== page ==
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61661. IF: "Old-Fashioned" Vampire Costume

5 Comments on IF: "Old-Fashioned" Vampire Costume, last added: 9/28/2010
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61662. Touch the Art: Pop Warhol's Top by Julie Appel, Amy Guglielmo

It's pop, &lt;i&gt;with a twist&lt;/i&gt;-a fun collection of works by such 20th century masters as Warhol, Lichtenstein, and Hockney... Points: 0

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61663. Tim Gough & Greg Pizzoli

&
Tim's Shop

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61664. Legends of the Guardians talkback

Zack Snyder’s adaptation Kathryn Lasky’s Guardians of Ga’hoole opens today. The critics opinions are mixed, the LA Times says it looks great but is too dark for youngsters; the NY Times considered this a minor release and let a C-string reviewer cover it. I’m seeing it at an Asifa-Hollywood member’s screening next Thursday. If you’ve seen it, or are seeing it this weekend, let us what you think.

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61665. Lynne Chapman on How to Illustrate a Book



One of my favorite illustrators from the UK is Lynne Chapman. I love her blog so much because she shares so much of her process with her readers. She works in pastels which is a fragile medium. Here is a photo of her art table as she was finishing up her book. She sends the finished artwork to the publisher, who scans the work and sends back the digital art to her on a disk. She can then go in and alter the artwork in Photoshop to her liking.


Her latest book Bears on the Stairs is the focus piece of a series of videos she has done on how she works as an illustrator. Here is the first installment. She will be posting more in the weeks to come on her fabulous blog. Enjoy!

How to illustrate a book - Part 1 from Open College of the Arts on Vimeo.



4 Comments on Lynne Chapman on How to Illustrate a Book, last added: 9/27/2010
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61666. Train

A street car sketch on my ipod.

2 Comments on Train, last added: 9/25/2010
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61667. Art for Animals: Giving Sanctuary to Misplaced and Abused Animals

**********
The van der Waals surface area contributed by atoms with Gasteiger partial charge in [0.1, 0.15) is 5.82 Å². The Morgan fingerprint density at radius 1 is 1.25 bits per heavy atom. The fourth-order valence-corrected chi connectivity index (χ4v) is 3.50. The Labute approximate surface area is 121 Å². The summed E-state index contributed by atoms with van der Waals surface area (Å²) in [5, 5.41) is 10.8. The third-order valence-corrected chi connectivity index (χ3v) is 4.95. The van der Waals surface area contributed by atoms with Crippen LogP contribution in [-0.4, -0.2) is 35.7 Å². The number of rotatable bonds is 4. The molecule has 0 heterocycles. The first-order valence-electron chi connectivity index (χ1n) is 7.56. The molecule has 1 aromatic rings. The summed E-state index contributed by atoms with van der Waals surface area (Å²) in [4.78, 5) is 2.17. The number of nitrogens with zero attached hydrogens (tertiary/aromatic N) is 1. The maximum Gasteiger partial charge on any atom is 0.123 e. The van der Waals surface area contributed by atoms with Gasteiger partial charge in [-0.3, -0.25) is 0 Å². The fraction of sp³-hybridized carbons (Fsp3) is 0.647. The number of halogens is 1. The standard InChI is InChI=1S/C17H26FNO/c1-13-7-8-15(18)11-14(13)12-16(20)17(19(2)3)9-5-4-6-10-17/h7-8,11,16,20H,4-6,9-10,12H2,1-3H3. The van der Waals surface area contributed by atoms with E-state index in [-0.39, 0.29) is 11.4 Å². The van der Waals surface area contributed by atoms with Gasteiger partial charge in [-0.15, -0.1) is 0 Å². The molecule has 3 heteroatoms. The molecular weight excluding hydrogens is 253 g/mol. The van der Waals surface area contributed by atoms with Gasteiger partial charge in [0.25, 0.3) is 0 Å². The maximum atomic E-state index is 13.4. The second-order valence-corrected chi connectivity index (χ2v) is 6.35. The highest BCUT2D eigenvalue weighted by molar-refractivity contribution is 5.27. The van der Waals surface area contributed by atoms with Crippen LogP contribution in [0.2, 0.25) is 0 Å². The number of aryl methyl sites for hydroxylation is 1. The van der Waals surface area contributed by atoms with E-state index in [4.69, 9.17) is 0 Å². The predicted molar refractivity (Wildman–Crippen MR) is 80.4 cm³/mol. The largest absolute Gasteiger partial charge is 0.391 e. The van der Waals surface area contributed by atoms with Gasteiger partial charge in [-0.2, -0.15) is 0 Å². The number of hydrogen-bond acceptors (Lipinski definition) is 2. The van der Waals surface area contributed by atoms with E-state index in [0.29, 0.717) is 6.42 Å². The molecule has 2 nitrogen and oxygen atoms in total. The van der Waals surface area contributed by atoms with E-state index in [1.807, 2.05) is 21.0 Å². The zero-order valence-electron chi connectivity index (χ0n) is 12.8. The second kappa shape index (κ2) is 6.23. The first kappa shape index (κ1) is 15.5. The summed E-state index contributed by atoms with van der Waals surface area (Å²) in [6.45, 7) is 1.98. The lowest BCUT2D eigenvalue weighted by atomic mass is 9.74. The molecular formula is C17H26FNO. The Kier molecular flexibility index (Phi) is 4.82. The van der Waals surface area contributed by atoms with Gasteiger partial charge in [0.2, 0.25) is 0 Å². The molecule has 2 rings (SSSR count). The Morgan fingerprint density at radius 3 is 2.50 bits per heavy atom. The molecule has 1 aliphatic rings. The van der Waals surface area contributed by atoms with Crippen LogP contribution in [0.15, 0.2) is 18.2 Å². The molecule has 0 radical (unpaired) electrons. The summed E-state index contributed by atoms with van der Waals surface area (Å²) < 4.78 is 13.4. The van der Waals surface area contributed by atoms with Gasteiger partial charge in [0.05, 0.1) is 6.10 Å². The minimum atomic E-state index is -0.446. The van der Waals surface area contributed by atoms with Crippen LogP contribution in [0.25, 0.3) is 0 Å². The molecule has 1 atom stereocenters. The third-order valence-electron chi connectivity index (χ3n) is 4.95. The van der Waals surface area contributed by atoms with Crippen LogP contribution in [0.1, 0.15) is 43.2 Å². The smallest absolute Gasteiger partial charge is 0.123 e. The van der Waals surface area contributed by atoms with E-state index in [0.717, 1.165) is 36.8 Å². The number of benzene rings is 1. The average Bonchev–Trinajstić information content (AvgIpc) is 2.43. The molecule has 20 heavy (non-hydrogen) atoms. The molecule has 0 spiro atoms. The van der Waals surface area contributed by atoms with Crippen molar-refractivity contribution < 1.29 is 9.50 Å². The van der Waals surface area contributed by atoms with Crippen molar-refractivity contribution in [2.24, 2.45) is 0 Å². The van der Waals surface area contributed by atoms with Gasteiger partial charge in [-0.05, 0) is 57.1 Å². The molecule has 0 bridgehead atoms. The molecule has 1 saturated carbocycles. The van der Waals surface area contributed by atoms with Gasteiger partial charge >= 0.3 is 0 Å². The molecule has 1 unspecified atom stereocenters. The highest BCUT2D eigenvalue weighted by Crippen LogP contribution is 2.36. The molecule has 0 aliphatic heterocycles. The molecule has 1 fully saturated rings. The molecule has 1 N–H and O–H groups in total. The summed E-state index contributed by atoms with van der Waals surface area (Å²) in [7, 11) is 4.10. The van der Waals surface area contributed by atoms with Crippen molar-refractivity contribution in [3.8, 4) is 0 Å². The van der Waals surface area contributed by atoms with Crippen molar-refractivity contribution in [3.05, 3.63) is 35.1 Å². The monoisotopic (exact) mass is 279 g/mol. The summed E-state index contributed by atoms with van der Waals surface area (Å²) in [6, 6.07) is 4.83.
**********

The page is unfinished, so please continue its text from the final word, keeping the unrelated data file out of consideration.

We really enjoy featuring people and organizations that are dedicated to helping others throughout the world. By highlighting these people here on Illustration Pages our hope is to assist in bringing awareness to their efforts. That’s why today we’re proud to feature, Art for Animals.



Art for Animals was founded by artists Amanda Gray and Donna Wilson. They believe that as humans and custodians of our planet, it is our responsibility to ensure that all the creatures of the world are cared for with love, compassion and kindness. Their mission is to help rescue and give sanctuary to misplaced and abused animals. Through their combined years of experience, devotion and commitment and with enough financial support, Art for Animals can help make a difference.



Donna and Amanda’s dream is to open an animal rescue sanctuary for animals that are in desperate need of a safe, caring, loving and enriching home. At present they are trying to raise funds to build an exotic animal rescue sanctuary on the south coast of New South Wales, Australia. They have been fortunate enough to secure 40 acres of land but are still in need of additional funds to start erecting fences, quarantine facilities, enclosures and many other necessary items to assist in caring for the animals. Numerous animals are desperately waiting for the completion of this sanctuary.



61668. Peach



www.breaubot.blogspot.com

2 Comments on Peach, last added: 9/26/2010
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61669. Make it Pop!: Activities and Adventures in Pop Art (Art Explorers) by Joyce Raimondo

* Interactive introduction to six famous artists: Andy Warhol, Roy Lichtenstein, Jasper Johns, Robert Rauschenberg, Claes Oldenburg, and George Segal&... Points: 0

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61670. Hunting: Page 2

Hunting Page 2

2 Comments on Hunting: Page 2, last added: 9/25/2010
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61671. Emily




















Happiest Friday to you!

Emily is going to spend her weekend drinking peppermint tea and reading a delightfully good book. Let's join her, shall we?

1 Comments on Emily, last added: 9/24/2010
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61672. Pop Art (Adventures in Art) by Christian Demilly

This entertaining book introducing young readers to the world of Pop Art is the latest addition to a series whose &quot;compelling layouts allow t... Points: 0

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61673. Happy Punctuation Day!



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61674. Pop Art (Taschen 25th Anniversary) by Tilman Osterwold

TASCHEN's 25th anniversary ? Special edition! Large-format hardcover edition at a special bestseller price ?Everything is beautiful, ? raved Andy Warh... Points: 0

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61675. Space Bots

copyright 2010 by Ben Clanton


1 Comments on Space Bots, last added: 9/25/2010